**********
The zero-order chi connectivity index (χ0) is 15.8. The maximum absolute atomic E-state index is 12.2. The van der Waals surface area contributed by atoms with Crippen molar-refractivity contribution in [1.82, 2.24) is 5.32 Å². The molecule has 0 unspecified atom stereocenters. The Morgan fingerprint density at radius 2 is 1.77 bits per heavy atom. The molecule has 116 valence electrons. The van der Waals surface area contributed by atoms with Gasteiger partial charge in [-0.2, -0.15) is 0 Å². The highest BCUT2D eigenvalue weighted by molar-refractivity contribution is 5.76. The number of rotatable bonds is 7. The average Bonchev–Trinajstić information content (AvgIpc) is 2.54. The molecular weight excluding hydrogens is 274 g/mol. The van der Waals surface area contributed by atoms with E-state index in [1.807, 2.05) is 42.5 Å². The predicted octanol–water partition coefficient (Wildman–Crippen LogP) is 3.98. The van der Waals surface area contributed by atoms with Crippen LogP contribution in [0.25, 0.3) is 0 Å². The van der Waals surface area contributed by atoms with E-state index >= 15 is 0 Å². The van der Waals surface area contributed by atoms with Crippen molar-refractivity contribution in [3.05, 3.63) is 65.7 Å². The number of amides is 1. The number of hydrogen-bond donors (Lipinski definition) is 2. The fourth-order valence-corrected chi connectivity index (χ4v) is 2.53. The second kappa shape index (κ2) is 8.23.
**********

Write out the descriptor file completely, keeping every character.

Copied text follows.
The zero-order chi connectivity index (χ0) is 15.8. The maximum absolute atomic E-state index is 12.2. The van der Waals surface area contributed by atoms with Crippen molar-refractivity contribution in [1.82, 2.24) is 5.32 Å². The molecule has 0 unspecified atom stereocenters. The Morgan fingerprint density at radius 2 is 1.77 bits per heavy atom. The molecule has 116 valence electrons. The van der Waals surface area contributed by atoms with Gasteiger partial charge in [-0.2, -0.15) is 0 Å². The highest BCUT2D eigenvalue weighted by molar-refractivity contribution is 5.76. The number of rotatable bonds is 7. The average Bonchev–Trinajstić information content (AvgIpc) is 2.54. The molecular weight excluding hydrogens is 274 g/mol. The van der Waals surface area contributed by atoms with E-state index in [1.807, 2.05) is 42.5 Å². The predicted octanol–water partition coefficient (Wildman–Crippen LogP) is 3.98. The van der Waals surface area contributed by atoms with Crippen LogP contribution in [0.25, 0.3) is 0 Å². The van der Waals surface area contributed by atoms with E-state index >= 15 is 0 Å². The van der Waals surface area contributed by atoms with Crippen molar-refractivity contribution in [3.05, 3.63) is 65.7 Å². The number of amides is 1. The number of hydrogen-bond donors (Lipinski definition) is 2. The fourth-order valence-corrected chi connectivity index (χ4v) is 2.53. The second kappa shape index (κ2) is 8.23.